Photography Workshop in Peru – A Guest Post

Kate HavercroftGuest Post, Peru, workshop0 Comments

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Jay Guerra joined us in Peru in 2013. We were blown away by Jay’s optimism, his genuine interactions with the kids of Picaflor House, and his passion for photography. Also, his uncanny ability to look like James Bond (Pierce Brosnan era).

We asked Jay to share about his experience, even though it can be hard to put into words. You can find his work here and here. And if you’re ever in Puerto Rico, we recommend his workshops!

– We recently had a drop out from our Peru team and are actively seeking another participant. If this post interests you, and you’re available in May, send us an email! – 

 

My Experience With The Giving Lens in Peru

 

Lucky. I just consider myself lucky to have had found The Giving Lens to serve as the perfect vehicle to give, to take, to learn and to dig deep into my emotions all the while doing what I like the most; composing, creating and experiencing photography.

In 2004 I had watched a documentary titled Born into Brothels and subsequently bought the book which superseded the documentary Kids with Cameras. It just resonated with me and I never forgot the cravings that realizing what a perfect marriage photography and self-empowerment could create. While reading the digital magazine Extraordinary Vision I came across an article whose subject was Colby Brown. Colby went into the details of his organization, The Giving Lens (TGL).

In all honesty, I don’t think I even finished reading the rest of the magazine before linking to TGL’s website. I was hooked! So much so that I even filled out the application form for a workshop that had already taken place. Kate Siobhan, TGL’s Operations Manager, relayed this sad news to me. I was not discouraged; I simply registered for the next one.

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I was lucky, perhaps too lucky, that the next workshop would be held in Peru. As Spanish is my first language, my experience with the kids and the NGO staff was unique. At times I would have wished that a language barrier existed between what I was experiencing and my emotions as I did live not only my experiences but also my fellow volunteer photographers since I had to translate every once in a while for them what the kids where saying. Innocence and gratitude in generous amounts from a small child is a powerful thing.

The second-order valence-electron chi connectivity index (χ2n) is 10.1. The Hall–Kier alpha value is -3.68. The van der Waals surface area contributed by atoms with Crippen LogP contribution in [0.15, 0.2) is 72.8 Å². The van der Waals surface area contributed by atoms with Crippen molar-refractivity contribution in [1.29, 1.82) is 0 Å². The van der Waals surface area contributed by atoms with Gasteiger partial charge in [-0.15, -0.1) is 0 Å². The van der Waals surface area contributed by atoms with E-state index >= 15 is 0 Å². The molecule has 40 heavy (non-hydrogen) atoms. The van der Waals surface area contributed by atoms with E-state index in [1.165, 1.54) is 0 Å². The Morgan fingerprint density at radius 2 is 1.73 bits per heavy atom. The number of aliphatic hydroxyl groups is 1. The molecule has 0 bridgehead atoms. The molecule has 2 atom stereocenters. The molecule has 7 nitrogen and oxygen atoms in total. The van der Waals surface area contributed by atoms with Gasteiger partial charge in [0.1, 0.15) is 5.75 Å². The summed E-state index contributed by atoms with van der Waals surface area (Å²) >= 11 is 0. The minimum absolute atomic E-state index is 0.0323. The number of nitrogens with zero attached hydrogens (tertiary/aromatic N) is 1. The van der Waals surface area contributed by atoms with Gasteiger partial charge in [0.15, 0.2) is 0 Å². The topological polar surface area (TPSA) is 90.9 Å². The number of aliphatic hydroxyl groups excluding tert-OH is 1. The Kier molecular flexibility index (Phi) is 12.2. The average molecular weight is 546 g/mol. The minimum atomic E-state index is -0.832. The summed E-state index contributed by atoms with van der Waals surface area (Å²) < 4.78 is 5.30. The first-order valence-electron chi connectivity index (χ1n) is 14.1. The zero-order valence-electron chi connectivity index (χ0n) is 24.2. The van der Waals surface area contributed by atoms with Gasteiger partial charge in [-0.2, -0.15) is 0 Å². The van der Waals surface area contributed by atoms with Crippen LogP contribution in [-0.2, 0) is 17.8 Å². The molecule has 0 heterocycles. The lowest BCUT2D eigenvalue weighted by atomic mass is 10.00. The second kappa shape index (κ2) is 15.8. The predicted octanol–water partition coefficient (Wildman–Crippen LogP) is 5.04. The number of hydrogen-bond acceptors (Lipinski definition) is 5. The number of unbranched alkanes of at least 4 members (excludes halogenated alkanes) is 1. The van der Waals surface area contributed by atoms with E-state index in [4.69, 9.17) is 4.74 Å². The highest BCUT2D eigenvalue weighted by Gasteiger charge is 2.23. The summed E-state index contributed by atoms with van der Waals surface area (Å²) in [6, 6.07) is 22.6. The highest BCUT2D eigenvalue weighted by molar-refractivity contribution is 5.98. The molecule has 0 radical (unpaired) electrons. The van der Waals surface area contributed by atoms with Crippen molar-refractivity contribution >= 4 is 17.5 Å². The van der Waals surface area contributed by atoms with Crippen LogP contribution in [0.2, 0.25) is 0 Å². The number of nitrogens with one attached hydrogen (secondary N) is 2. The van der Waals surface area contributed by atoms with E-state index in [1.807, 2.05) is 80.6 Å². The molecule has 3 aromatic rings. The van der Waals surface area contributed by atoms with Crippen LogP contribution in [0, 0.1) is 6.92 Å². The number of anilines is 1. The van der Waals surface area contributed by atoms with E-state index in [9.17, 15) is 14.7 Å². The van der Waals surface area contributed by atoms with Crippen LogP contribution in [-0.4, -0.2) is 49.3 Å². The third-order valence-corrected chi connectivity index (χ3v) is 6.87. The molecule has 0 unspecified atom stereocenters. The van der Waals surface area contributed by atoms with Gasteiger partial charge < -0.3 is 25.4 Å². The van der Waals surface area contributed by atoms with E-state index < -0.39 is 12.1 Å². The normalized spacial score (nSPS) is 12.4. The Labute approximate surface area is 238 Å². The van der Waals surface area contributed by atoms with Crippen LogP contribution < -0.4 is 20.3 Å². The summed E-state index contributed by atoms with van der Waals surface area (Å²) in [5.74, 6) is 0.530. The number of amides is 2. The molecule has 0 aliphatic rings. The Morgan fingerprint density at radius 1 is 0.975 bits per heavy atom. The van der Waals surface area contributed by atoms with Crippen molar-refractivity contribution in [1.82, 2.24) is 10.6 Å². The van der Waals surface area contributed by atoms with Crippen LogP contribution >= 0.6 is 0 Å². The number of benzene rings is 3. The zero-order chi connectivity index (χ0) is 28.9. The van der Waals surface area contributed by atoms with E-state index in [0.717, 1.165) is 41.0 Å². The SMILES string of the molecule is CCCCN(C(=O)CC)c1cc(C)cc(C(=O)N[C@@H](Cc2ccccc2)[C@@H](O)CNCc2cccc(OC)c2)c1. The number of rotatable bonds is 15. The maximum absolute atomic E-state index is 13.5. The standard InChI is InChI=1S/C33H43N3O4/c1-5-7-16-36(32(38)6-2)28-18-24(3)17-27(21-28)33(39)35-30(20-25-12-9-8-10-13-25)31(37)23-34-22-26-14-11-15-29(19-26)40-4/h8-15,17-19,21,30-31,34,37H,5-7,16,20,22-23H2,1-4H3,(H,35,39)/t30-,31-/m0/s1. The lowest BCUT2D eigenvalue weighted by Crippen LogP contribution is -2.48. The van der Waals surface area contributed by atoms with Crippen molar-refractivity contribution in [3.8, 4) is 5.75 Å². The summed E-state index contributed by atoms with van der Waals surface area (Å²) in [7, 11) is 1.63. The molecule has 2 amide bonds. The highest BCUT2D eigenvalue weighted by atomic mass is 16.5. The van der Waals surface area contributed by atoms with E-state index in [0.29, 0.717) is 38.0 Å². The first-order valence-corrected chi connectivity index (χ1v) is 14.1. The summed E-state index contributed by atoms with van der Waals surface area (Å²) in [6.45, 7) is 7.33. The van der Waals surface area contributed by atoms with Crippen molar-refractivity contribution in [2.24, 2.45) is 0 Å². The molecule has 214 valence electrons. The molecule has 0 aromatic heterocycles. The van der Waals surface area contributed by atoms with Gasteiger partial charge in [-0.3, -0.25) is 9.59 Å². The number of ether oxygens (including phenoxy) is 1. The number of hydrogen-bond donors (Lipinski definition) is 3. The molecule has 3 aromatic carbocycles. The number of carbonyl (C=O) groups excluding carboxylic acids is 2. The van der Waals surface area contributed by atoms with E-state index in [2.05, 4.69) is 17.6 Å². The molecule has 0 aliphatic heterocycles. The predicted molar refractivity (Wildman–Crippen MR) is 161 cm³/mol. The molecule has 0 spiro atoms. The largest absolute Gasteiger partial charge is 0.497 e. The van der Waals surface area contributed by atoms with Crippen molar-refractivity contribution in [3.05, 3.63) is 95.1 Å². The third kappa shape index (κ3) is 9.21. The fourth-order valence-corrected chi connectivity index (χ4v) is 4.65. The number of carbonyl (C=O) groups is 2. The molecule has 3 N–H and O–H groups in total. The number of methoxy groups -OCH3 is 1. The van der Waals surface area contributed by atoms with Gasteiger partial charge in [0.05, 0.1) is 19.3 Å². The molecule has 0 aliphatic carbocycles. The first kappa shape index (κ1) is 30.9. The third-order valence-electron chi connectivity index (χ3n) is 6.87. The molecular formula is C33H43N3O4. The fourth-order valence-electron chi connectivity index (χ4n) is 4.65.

Innocence and gratitude in generous amounts from a small child is a powerful thing.

 

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These trips cater to a niche group of individuals. I’ve participated in workshops in Santa Fe and I happen to teach workshops in a classroom environment. TGL’s approach to the “teaching” aspect of the trip is very unique and effective. It’s all “In the Field”/ Hands On Learning (also called Collaborative Learning) with very experienced and empathetic leaders. There was always time to help someone out on a one to one basis, no matter what the circumstances were. Also, the degree of experience amongst the participants was broad but not noticeable. The camaraderie among all of us is completely transparent to your skill levels. Where does that take you? To an environment where you are constantly learning without noticing it.

The camaraderie among all of us is completely transparent to your skill levels. Where does that take you? To an environment where you are constantly learning without noticing it.

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Remember, this is a photography trip that happens to share its resources with an NGO. There is A LOT of photography to be done. It’s photography non-stop and you’ll love it. After all, if you are reading this post you are a photography enthusiast wishing for a pot of luck. TGL is your chance to win.

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I haven’t looked back on my decision; rather, I’m looking forward to my next opportunity to give, to take, to learn but most of all, to feel alive with my camera while empowering someone else.

– Jay

Editor’s Note: We’re thrilled to say that Jay will be joining us again in Tanzania, s umber 2014.